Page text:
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  • Die Konzeption des Messias bei Maimonides und die fruehmittelalterliche islamische Philosophie (Maimonides' concept of the Messiah and early medieval Islamic philosophy)
  • Esther Seidel, Independent Scholar
Die Konzeption des Messias bei Maimonides und die fruehmittelalterliche islamische Philosophie (Maimonides' concept of the Messiah and early medieval Islamic philosophy). By Francesca Yardenit Albertini. Berlin: De Gruyter, 2009. Pp. xxiv + 472.

Francesca Albertini's voluminous study, Die Konzeption des Messias bei Maimonides und die fruehmittelalterliche islamische Philosophie, wishes to put a fresh emphasis on the link between Maimonides' concept of the Messiah and his ideal of the leader as a political figure. For Maimonides, Albertini argues, the arrival of the Messiah will be realized only through human effort and appropriate behavior: it is man who bears responsibility for this event through his moral actions. The Messiah, on the other hand, as the leader of the community, seeks to implement the new order in society through which Divine Law will be established and followed precisely. Hence, the Messiah's arrival is not an apocalyptic, eschatological event as understood by Christians. Instead, it marks a new era of restoration of the Law, which alone guarantees a well-ordered society as the necessary precondition for knowing God (p. 7).

This wide study demands the reader's full concentration for a number of reasons: the style of writing, although it covers much ground, is compact, and the amount of historical and philosophical material (e.g., Aristotle's eudaimonia, shariʿa and fiqh in Islamic law, principles of faith in early Kara'ite writing, Plato's philosopher king, and prophecy and politics in Alfarabi), not to mention the changing religious conceptual contexts and nuances of meaning, all feature in different chapters to elucidate the main theme, but the leitmotif is not always clearly visible.

While the reader may derive benefit from various chapters, in particular the one on early Islamic thought and its influence on Jewish Kara'ite thought and Maimonides' own thinking, shorter summaries and relevant conclusions would have provided some welcome guidance through this expansive study. Also, "Muʾtazil" has been clumsily translated into German (I suggest: "der, der sich absetzt" rather than "zurücksetzt"), and the whole case for reason and rational debate within Islam could have been put more strongly. Nowhere is there a recognition that it was precisely Islamic thought that forced Jewish thinkers into taking a more rational approach themselves with regard to their own belief.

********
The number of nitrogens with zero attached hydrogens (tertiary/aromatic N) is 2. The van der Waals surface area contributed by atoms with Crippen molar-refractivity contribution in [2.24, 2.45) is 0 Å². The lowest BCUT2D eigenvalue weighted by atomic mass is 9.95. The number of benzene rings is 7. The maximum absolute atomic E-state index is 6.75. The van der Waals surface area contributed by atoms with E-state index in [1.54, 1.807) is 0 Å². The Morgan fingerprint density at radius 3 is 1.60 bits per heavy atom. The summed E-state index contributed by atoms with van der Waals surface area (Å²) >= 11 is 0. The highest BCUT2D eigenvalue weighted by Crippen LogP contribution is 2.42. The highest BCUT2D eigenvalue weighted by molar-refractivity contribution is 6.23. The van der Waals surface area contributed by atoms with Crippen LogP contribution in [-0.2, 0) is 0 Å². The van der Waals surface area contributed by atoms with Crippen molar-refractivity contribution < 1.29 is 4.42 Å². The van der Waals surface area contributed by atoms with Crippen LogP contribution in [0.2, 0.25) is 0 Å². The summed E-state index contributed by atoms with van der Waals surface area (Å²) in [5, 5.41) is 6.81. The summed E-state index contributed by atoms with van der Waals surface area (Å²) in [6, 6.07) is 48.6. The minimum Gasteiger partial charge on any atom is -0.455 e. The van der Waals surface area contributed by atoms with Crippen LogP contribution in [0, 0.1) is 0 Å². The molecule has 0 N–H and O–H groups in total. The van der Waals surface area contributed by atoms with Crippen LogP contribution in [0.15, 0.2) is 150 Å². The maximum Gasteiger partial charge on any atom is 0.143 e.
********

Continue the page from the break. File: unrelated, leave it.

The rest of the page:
In addition to the issue of convoluted presentation, another more urgent concern is the subject matter itself and how it has been studied and depicted here. Albertini herself recognizes some of the difficulties. She points out that Maimonides himself made no clear differentiation between the terms "Messiah," "Messianism," and "Messianic Age" (p. 427), and perhaps more worryingly—in view of her own stated aim in this study—that Maimonides focused his attention precisely not on the Messiah's political role, but on the significance of the Messiah's announcement of the new period in time (ibid.), by which he meant a period when human beings dedicate themselves to acquiring knowledge of God (p. 430). [End Page 723]

Although Albertini acknowledges the latter as Maimonides' aim, she continues throughout her study to emphasize the practical and political against his rational outlook. And yet, she admits herself, there is "a danger—proportional to ignorance—to put too much emphasis on the messianic age, which for Maimonides produces wrong ideas of God" (p. 430).

How, then, are we to interpret Maimonides' own discomfort with the notions above referring to the Messiah and notions such as "bodily resurrection," and how does Albertini explain Maimonides' own hesitancy to address these concepts conclusively? Some of the answers to these questions lie in Albertini's assertion of a fundamental division in Maimonidean scholarship represented by two camps of interpreters (p. 276). The first group prefers to judge each work produced by Maimonides as a separate entity, written at a given time and under particular circumstances, so that it allows them to take into account Maimonides' own development in character and personality. The second group of interpreters, among whom Albertini places herself, makes a claim to Maimonides as a "systematic thinker" and purports...


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